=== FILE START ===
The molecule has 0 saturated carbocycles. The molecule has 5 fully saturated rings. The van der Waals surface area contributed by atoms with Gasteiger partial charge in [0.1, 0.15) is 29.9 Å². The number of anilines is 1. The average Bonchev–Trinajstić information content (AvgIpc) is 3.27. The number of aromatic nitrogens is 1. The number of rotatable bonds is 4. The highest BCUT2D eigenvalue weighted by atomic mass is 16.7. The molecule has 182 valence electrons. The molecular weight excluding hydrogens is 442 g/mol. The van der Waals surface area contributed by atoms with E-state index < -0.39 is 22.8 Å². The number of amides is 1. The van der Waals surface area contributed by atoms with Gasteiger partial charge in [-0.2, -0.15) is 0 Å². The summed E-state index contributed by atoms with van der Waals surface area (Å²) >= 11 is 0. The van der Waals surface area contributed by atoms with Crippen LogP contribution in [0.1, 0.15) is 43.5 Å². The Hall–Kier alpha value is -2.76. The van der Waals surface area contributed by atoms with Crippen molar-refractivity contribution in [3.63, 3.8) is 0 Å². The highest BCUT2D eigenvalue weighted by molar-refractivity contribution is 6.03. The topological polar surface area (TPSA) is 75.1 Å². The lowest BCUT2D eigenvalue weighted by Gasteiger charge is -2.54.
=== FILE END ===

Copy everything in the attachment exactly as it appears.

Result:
The molecule has 0 saturated carbocycles. The molecule has 5 fully saturated rings. The van der Waals surface area contributed by atoms with Gasteiger partial charge in [0.1, 0.15) is 29.9 Å². The number of anilines is 1. The average Bonchev–Trinajstić information content (AvgIpc) is 3.27. The number of aromatic nitrogens is 1. The number of rotatable bonds is 4. The highest BCUT2D eigenvalue weighted by atomic mass is 16.7. The molecule has 182 valence electrons. The molecular weight excluding hydrogens is 442 g/mol. The van der Waals surface area contributed by atoms with E-state index < -0.39 is 22.8 Å². The number of amides is 1. The van der Waals surface area contributed by atoms with Gasteiger partial charge in [-0.2, -0.15) is 0 Å². The summed E-state index contributed by atoms with van der Waals surface area (Å²) >= 11 is 0. The van der Waals surface area contributed by atoms with Crippen LogP contribution in [0.1, 0.15) is 43.5 Å². The Hall–Kier alpha value is -2.76. The van der Waals surface area contributed by atoms with Crippen molar-refractivity contribution in [3.63, 3.8) is 0 Å². The highest BCUT2D eigenvalue weighted by molar-refractivity contribution is 6.03. The topological polar surface area (TPSA) is 75.1 Å². The lowest BCUT2D eigenvalue weighted by Gasteiger charge is -2.54.